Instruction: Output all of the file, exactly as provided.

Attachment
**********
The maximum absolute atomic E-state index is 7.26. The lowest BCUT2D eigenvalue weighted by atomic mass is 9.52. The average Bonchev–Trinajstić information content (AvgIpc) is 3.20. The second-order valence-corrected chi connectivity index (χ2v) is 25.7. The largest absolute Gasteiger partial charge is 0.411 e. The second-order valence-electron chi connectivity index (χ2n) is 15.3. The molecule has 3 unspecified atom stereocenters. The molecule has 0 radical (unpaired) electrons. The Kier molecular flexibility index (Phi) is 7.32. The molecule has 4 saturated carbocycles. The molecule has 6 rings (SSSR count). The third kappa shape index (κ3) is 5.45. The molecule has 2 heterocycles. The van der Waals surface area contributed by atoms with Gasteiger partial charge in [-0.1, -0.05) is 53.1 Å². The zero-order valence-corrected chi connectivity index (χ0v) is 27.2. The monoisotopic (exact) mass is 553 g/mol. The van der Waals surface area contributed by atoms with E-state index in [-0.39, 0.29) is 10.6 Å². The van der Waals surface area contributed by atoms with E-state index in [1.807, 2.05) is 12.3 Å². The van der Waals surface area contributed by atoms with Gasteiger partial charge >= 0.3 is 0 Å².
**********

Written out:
The maximum absolute atomic E-state index is 7.26. The lowest BCUT2D eigenvalue weighted by atomic mass is 9.52. The average Bonchev–Trinajstić information content (AvgIpc) is 3.20. The second-order valence-corrected chi connectivity index (χ2v) is 25.7. The largest absolute Gasteiger partial charge is 0.411 e. The second-order valence-electron chi connectivity index (χ2n) is 15.3. The molecule has 3 unspecified atom stereocenters. The molecule has 0 radical (unpaired) electrons. The Kier molecular flexibility index (Phi) is 7.32. The molecule has 4 saturated carbocycles. The molecule has 6 rings (SSSR count). The third kappa shape index (κ3) is 5.45. The molecule has 2 heterocycles. The van der Waals surface area contributed by atoms with Gasteiger partial charge in [-0.1, -0.05) is 53.1 Å². The zero-order valence-corrected chi connectivity index (χ0v) is 27.2. The monoisotopic (exact) mass is 553 g/mol. The van der Waals surface area contributed by atoms with E-state index in [-0.39, 0.29) is 10.6 Å². The van der Waals surface area contributed by atoms with E-state index in [1.807, 2.05) is 12.3 Å². The van der Waals surface area contributed by atoms with Gasteiger partial charge >= 0.3 is 0 Å².